ITM alumnus Dr. Alexandre Delamou is field coordinator of the European Union funded Ebola-Tx project led by ITM. He organised a meeting with ITM alumni and all actors involved in the national Ebola response to reflect on the challenges and lessons learned during the current epidemic .
“We have had the opportunity to study tropical diseases and public health issues at an international level in Antwerp. As ITM alumni we feel it is our responsibility to take the lead in the fight against Ebola. Personally, I have suspended my PhD project in Antwerp to return to Guinea,” said Alexandre Delamou. “This national reflection meeting comes at a time where we are seeing a positive evolution a in the current Ebola crisis, but we should not let our guard down. The Ebola epidemic is not over until no new cases are reported.”
In light of the declining number of new cases across Guinea, Liberia and Sierra Leone, participants discussed how to approach the tail of the current epidemic, and how to avoid new cases causing similar havoc in the future.
ITM’s Prof. Marie Laga, an expert on international HIV/AIDS policies, attended the Conakry meeting:
“At ITM we support and encourage alumni activities. It is a pleasure to reflect with former students on the current Ebola epidemic and the importance of strengthening health systems in the worst affected countries. We can also learn some important lessons from HIV/AIDS, a very different virus, which posed similar challenges when it first emerged in the early 1980s. If we get our act together,this crisis can be turned into an opportunity for better health care in West Africa.”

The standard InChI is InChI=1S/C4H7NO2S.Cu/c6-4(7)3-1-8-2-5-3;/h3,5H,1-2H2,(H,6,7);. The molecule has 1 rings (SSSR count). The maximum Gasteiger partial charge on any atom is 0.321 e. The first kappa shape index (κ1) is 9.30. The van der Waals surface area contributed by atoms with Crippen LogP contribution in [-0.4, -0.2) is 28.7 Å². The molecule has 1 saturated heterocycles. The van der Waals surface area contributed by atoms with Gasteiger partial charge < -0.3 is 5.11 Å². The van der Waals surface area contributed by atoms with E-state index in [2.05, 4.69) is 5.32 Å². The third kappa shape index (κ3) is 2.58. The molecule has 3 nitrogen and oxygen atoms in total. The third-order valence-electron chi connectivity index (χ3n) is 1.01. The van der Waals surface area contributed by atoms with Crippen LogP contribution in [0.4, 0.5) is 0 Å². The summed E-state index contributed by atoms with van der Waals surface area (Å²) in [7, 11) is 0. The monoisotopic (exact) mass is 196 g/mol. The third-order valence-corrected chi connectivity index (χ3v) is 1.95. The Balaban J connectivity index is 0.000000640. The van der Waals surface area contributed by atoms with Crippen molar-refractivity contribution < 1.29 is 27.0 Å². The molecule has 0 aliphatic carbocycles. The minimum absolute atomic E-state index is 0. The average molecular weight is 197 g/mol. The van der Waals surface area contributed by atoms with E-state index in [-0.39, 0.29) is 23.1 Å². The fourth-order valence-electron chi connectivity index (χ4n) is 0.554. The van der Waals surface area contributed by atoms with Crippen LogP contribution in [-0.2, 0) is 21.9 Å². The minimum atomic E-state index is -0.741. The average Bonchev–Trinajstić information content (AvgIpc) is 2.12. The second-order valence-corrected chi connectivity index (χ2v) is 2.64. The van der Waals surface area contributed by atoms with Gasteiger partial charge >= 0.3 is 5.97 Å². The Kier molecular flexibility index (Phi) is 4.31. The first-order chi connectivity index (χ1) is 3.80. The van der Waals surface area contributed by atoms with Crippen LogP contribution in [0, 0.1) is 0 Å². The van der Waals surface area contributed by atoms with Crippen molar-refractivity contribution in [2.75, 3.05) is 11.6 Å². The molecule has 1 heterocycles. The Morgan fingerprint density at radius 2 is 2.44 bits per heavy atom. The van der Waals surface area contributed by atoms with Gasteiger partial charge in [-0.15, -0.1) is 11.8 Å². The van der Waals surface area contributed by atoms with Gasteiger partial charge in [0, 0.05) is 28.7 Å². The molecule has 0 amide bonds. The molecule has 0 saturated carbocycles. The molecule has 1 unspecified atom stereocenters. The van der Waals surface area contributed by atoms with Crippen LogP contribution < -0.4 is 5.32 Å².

In the morning of 29 January, Alexandre Delamou also participated in a live radio programme on Ebola across 18 independent radio stations in Guinea. Delamou and a range of national and international experts shared their views on the epidemic, emphasizing key messages concerning the virus, prevention measures and treatment options. Live questions and answers with the publicallowed myths and misunderstandings about Ebola to be addressed. In fact, nearly a year after the start of the epidemic, the level of knowledge about the virus disease is still limited in Guinea.
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